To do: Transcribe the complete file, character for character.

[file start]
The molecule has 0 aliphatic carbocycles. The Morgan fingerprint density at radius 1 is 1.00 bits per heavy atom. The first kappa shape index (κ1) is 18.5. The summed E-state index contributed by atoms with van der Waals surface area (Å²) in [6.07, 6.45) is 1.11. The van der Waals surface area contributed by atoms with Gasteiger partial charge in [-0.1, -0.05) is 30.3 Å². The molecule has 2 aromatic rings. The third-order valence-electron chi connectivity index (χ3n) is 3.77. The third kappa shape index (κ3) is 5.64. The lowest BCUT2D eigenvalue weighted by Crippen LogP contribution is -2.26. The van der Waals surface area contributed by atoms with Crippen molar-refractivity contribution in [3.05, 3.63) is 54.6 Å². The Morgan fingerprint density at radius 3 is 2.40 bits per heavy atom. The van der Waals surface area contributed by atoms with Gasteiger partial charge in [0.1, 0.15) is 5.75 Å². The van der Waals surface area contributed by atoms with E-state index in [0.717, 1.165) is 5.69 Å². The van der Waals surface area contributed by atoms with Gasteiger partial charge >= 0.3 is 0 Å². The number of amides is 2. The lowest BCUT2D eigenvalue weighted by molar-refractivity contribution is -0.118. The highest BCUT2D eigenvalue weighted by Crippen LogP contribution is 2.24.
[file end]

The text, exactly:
The molecule has 0 aliphatic carbocycles. The Morgan fingerprint density at radius 1 is 1.00 bits per heavy atom. The first kappa shape index (κ1) is 18.5. The summed E-state index contributed by atoms with van der Waals surface area (Å²) in [6.07, 6.45) is 1.11. The van der Waals surface area contributed by atoms with Gasteiger partial charge in [-0.1, -0.05) is 30.3 Å². The molecule has 2 aromatic rings. The third-order valence-electron chi connectivity index (χ3n) is 3.77. The third kappa shape index (κ3) is 5.64. The lowest BCUT2D eigenvalue weighted by Crippen LogP contribution is -2.26. The van der Waals surface area contributed by atoms with Crippen molar-refractivity contribution in [3.05, 3.63) is 54.6 Å². The Morgan fingerprint density at radius 3 is 2.40 bits per heavy atom. The van der Waals surface area contributed by atoms with Gasteiger partial charge in [0.1, 0.15) is 5.75 Å². The van der Waals surface area contributed by atoms with E-state index in [0.717, 1.165) is 5.69 Å². The van der Waals surface area contributed by atoms with Gasteiger partial charge >= 0.3 is 0 Å². The number of amides is 2. The lowest BCUT2D eigenvalue weighted by molar-refractivity contribution is -0.118. The highest BCUT2D eigenvalue weighted by Crippen LogP contribution is 2.24.